Playing Architecture with Architecture_Engine_1.0


Jochen Hoog, Dipl.-Ing.

Institute for architecture and design, Vienna University of Technology, Austria





Architecture_Engine_1.0 is a software game installation. It’s a computer game, where the player acts in a 3d virtual environment, like in a first-person-view game (ego-shooter). The focus of my thesis is to show how a game engine can be used in the architectural design process. In contrast to modifying computer games (modding) or using them as fast real-time rendering machines, I want to stress the possibility within game engines to run self programmed scripts (behaviour) in a programming language. 

In the game Architecture_Engine_1.0, the player starts as a human being in the ego-perspective within a virtual space, where four objects act and react to him and to each other. The architect can take the role of the player or even of an object. Four simple cubes always ‘know’ where the player is and follow him. The player is pressed for time, because he is loosing time-credits every five seconds and only in doing something can he gets time-credits back. The result is a reactive three dimensional virtual architecture, within which the player can interact in runtime.

The process of an architectural design task is divided in two parts. The first one (design-time) is to break down the specific design task into rules and to define the environmental conditions of the virtual space, i.e. gravity, size, time, goal of the game, perspective of the user etc. (That is a very useful way for an architect to handle the resources, the time management, the planning regulations and the budget in a project.) In the second part (runtime) the architect now becomes the player; he tries to win his own game, he can influence the spatial events, and according to the possibilities of a game engine he can be the user or even the architectural object itself. The architect becomes part of an infinite, generative, and reactive game.

The result is always different and unpredictable, even if the basic rules are very simple. The possibility to change the perspective in the game, which means to become even the architecture itself, really changes the definition of an architect: Play architecture before the game is over!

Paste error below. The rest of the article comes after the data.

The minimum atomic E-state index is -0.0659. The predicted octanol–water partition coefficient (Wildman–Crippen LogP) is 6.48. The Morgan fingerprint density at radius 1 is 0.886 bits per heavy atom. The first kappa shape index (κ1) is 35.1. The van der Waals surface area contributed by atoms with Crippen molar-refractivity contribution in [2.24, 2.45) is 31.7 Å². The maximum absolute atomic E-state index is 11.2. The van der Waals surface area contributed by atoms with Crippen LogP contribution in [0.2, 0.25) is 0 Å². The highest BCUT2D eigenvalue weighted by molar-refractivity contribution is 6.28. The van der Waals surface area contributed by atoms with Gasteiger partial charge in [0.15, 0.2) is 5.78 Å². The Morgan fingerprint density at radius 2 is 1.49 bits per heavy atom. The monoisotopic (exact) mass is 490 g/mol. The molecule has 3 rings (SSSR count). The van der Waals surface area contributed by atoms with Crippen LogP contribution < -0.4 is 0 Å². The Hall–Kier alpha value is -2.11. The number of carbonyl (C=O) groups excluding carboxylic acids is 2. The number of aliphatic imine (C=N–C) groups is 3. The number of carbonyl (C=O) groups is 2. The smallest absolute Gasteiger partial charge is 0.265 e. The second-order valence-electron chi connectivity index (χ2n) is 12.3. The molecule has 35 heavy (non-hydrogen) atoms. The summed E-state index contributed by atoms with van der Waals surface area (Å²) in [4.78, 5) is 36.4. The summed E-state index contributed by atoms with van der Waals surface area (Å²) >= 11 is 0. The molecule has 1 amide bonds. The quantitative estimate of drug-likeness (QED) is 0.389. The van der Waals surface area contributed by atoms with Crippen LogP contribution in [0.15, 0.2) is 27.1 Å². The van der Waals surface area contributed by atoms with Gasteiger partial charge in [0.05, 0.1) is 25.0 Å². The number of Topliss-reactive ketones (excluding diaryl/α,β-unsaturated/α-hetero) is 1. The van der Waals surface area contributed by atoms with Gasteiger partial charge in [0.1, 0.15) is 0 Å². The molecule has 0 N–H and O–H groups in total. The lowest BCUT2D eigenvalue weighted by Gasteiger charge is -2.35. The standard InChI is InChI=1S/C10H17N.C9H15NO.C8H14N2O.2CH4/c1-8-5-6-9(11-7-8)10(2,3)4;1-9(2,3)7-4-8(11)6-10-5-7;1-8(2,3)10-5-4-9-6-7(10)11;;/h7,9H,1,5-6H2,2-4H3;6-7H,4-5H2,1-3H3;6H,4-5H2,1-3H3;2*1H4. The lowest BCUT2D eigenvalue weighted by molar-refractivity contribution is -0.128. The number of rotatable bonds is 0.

1. Introduction

In the last couple of years the technology to create three dimensional (3D) virtual environments has become very powerful and cheap. The evolving computer game industry provides a wide spectrum of software tools like game engines to create fully accessible and responsible 3D worlds rendered in real time. The focus of this paper is on how architects can use games engines for the architectural design process, especially to emphasize the feature of a game engine to use self programmed scripts (behaviour) in a 3D virtual environment. In contrast to a computer simulation a computer game is an environment which you can interact with objects in real time, the player can be part of the 3D virtual environment. The architect can become the architecture itself.


2. Technology - Game Engine

Game Engines provide hardware-independent access to computer hardware such as input devices (i.e. keyboard, mouse, and joystick), and output devices like graphic cards, network cards, and sound cards. “A game engine is the core software component of a computer or video game or other interactive application with real-time graphics. It provides the underlying technologies, (…) like a rendering engine (“renderer”) for 2D or 3D graphics, a physics engine, collision detection, sound, scripting, animation, artificial intelligence, networking, and a scene graph.” [1]

A 3D virtual computer game is a real virtual world, calculated and provided within the computer, and the game engine shows us at least 12 rendered pictures per second (frames-per-second) on the screen of the computer, so the human eye sees a living image of this world. Everything within this virtual environment is a computer calculated object with certain behaviour: the objects, the light, the players, the sound, the virtual camera, which gives the perspective into the virtual world, and so on. They are called entities (e.g.: the entity light has the behaviour to illuminate, the entity floor has the behaviour to be static etc.) The virtual world itself is a three dimensional Euclidean space, which has to be limited, because of the limited computer power. So the most virtual worlds are big boxes.